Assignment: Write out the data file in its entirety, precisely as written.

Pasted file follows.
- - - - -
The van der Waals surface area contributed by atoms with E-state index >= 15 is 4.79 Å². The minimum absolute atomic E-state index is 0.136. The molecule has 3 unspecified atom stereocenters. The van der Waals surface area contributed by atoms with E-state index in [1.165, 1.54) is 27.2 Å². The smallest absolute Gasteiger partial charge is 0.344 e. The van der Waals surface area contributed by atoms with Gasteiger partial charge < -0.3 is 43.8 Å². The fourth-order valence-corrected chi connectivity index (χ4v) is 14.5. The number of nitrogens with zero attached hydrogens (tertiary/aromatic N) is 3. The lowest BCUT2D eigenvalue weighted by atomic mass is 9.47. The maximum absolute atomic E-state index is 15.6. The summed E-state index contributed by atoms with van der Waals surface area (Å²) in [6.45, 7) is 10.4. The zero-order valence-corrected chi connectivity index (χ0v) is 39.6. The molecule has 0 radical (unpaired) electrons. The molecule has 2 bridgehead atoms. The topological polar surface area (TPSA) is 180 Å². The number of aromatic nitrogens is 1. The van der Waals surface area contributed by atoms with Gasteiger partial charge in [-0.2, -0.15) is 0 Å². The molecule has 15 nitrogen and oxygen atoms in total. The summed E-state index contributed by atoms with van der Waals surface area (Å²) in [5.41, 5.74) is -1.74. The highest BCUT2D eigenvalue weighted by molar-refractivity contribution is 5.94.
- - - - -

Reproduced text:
The van der Waals surface area contributed by atoms with E-state index >= 15 is 4.79 Å². The minimum absolute atomic E-state index is 0.136. The molecule has 3 unspecified atom stereocenters. The van der Waals surface area contributed by atoms with E-state index in [1.165, 1.54) is 27.2 Å². The smallest absolute Gasteiger partial charge is 0.344 e. The van der Waals surface area contributed by atoms with Gasteiger partial charge < -0.3 is 43.8 Å². The fourth-order valence-corrected chi connectivity index (χ4v) is 14.5. The number of nitrogens with zero attached hydrogens (tertiary/aromatic N) is 3. The lowest BCUT2D eigenvalue weighted by atomic mass is 9.47. The maximum absolute atomic E-state index is 15.6. The summed E-state index contributed by atoms with van der Waals surface area (Å²) in [6.45, 7) is 10.4. The zero-order valence-corrected chi connectivity index (χ0v) is 39.6. The molecule has 0 radical (unpaired) electrons. The molecule has 2 bridgehead atoms. The topological polar surface area (TPSA) is 180 Å². The number of aromatic nitrogens is 1. The van der Waals surface area contributed by atoms with Gasteiger partial charge in [-0.2, -0.15) is 0 Å². The molecule has 15 nitrogen and oxygen atoms in total. The summed E-state index contributed by atoms with van der Waals surface area (Å²) in [5.41, 5.74) is -1.74. The highest BCUT2D eigenvalue weighted by molar-refractivity contribution is 5.94.